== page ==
Ukrainians in Manchester before the Second World War – several hundred Ukrainians who, in the period from the 1890s to the outbreak of the First World War, emigrated from Western Ukraine to seek employment abroad and settled in Manchester (north-west England), where they established the first Ukrainian local community in the United Kingdom.
The first of the Manchester immigrants were en route to North America and reached Liverpool, from where they planned to sail across the Atlantic. At this point, however, their journey ended. Some could not afford the cost of the onward journey, while others were persuaded to stay by other East European workers already in the area. The Ukrainians settled mainly in Manchester (55 km from Liverpool) where they found employment, especially in tailoring enterprises owned by Jewish immigrants from Eastern Europe. They sent home some of their earnings and encouraged relatives and friends to join them in England. As a result, the community grew in size.
Most of the Ukrainian immigrants in Manchester were from Galicia, though among them there were also individuals from other regions, including Transcarpathia and Volhynia. In 1912 there were some 500 individuals in the community, mainly from the Peremyshliany and Zolochiv districts of the present-day Lviv Region of Ukraine. Around 200 were from the single village of Pidiarkiv in the Peremyshliany district, but by the beginning of the First World War nearly all had either emigrated to North America or returned to Galicia. Although almost all members of the community were Graeco-Catholics, in the absence of a Graeco-Catholic priest among them they attended Roman Catholic churches (see Ukrainian Catholic Church in Great Britain). During the First World War those immigrants who had arrived from Galicia or other parts of Austria-Hungary (with which the UK was at war) were deemed to be “enemy aliens”, and some were detained in internment camps, mainly on the Isle of Man (see British Isles).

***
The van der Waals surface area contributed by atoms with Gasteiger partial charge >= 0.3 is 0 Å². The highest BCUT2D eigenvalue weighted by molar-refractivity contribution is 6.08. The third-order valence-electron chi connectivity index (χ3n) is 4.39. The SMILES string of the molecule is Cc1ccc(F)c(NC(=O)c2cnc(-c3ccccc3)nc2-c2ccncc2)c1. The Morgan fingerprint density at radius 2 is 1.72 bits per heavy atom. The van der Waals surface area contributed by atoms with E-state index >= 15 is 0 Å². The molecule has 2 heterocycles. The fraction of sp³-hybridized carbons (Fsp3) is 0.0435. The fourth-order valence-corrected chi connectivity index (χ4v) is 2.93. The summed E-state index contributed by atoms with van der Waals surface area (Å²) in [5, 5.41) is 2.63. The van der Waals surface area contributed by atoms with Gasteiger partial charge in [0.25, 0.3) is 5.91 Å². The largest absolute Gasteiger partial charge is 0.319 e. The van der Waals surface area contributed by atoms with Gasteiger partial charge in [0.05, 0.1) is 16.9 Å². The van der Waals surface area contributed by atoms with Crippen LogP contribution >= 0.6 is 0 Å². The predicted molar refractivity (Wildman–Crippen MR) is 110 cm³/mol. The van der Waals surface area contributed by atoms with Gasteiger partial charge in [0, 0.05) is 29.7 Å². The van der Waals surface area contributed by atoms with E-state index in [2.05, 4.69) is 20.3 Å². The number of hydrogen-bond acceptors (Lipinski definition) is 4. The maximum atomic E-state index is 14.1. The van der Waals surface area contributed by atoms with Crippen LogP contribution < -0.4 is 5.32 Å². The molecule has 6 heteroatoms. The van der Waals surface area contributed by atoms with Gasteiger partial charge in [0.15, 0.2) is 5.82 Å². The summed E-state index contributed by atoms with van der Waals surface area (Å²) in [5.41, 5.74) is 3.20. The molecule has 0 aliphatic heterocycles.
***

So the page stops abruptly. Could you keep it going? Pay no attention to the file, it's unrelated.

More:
In 1933 the Manchester community, including children born in the UK, numbered about 150 individuals (34 families). It founded the Samopomich society in 1919 and the Ukrainian Social Club in 1929. The community was visited by Metropolitan Andrei Sheptytskyi (1929), Bishop Mykola Charnetskyi (1932, 1937) and the Rev. Yosyf Slipyi (1935). The Rev. Louis van den Bossche (from 1932 to 1938) and Rev. Jacques Perridon (from 1938) visited Manchester periodically to celebrate mass according to the Graeco-Catholic rite. The community maintained links with the Diplomatic mission of the Ukrainian People’s Republic (1919-1921) and the Ukrainian Bureau (1931-1940) in London.
During the Second World War, as during the First, some members of the community who were Austrian citizens were interned. In 1943 the Manchester Ukrainian Social Club became the base of the Ukrainian Canadian Servicemen’s Association (UCSA) until the UCSA rented a building in London. Links with the community were also established by Ukrainians in the Polish Armed Forces under British command who were in the UK during the war. In 1945 the community founded the Ukrainian Relief Committee in Great Britain. In 1946 members of the community provided practical support to the founders of the Association of Ukrainians in Great Britain.
Ukrbiuro, London, ‘Ukrainska koloniia v Manchester’, Svoboda (Jersey City), 8 May 1933, p. 1
Vilkhovyi, P., ‘Ukrainska hromada v Manchester’, Nash Klych (London), 30 May 1946, p. 3
Dzioba, V. ‘Relihiino-tserkovne zhyttia pershykh ukraintsiv u Manchesteri’, Nasha Tserkva (London), 1953, no. 5 (7), p. 4; no. 8 (10), p. 4
Slipyj, Y., ‘Podorozh do Anglii’, Tvory Kyr Yosyfa verkhovnoho arkhyiepyskopa i kardynala, tom V, comp. by I. Choma and Yu. Fedoriv (Rome, 1971), pp. 309-310
Panchuk, G. R. B., Heroes of Their Day: The Reminiscences of Bohdan Panchuk, edited and with an Introduction by L. Y. Luciuk (Toronto, 1983)
Nebesniak, Ye., Z Chervonoi Kalyny na Chervonu Rozhu: do stolittia poselennia ukraintsiv u Manchesteri, Velykobrytania: 1897-1997 (Rome-Lviv-Manchester, 1997)